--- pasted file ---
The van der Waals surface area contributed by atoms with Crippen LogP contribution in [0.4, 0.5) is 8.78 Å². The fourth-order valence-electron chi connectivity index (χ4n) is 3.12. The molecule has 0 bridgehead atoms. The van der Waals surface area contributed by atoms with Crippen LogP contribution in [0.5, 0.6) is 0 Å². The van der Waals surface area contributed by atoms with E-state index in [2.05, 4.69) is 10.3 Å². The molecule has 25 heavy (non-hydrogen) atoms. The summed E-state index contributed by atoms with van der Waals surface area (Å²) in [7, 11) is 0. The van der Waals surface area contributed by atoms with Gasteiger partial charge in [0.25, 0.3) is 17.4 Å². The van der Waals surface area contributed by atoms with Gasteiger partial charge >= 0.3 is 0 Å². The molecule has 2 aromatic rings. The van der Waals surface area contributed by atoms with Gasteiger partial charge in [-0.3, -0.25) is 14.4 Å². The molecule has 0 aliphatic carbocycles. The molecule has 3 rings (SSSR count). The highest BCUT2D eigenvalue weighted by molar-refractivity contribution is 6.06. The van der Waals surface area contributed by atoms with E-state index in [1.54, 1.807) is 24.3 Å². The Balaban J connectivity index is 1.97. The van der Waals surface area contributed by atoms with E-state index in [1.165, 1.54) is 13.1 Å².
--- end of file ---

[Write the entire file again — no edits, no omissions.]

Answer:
The van der Waals surface area contributed by atoms with Crippen LogP contribution in [0.4, 0.5) is 8.78 Å². The fourth-order valence-electron chi connectivity index (χ4n) is 3.12. The molecule has 0 bridgehead atoms. The van der Waals surface area contributed by atoms with Crippen LogP contribution in [0.5, 0.6) is 0 Å². The van der Waals surface area contributed by atoms with E-state index in [2.05, 4.69) is 10.3 Å². The molecule has 25 heavy (non-hydrogen) atoms. The summed E-state index contributed by atoms with van der Waals surface area (Å²) in [7, 11) is 0. The van der Waals surface area contributed by atoms with Gasteiger partial charge in [0.25, 0.3) is 17.4 Å². The van der Waals surface area contributed by atoms with Gasteiger partial charge >= 0.3 is 0 Å². The molecule has 2 aromatic rings. The van der Waals surface area contributed by atoms with Gasteiger partial charge in [-0.3, -0.25) is 14.4 Å². The molecule has 0 aliphatic carbocycles. The molecule has 3 rings (SSSR count). The highest BCUT2D eigenvalue weighted by molar-refractivity contribution is 6.06. The van der Waals surface area contributed by atoms with E-state index in [1.54, 1.807) is 24.3 Å². The Balaban J connectivity index is 1.97. The van der Waals surface area contributed by atoms with E-state index in [1.165, 1.54) is 13.1 Å².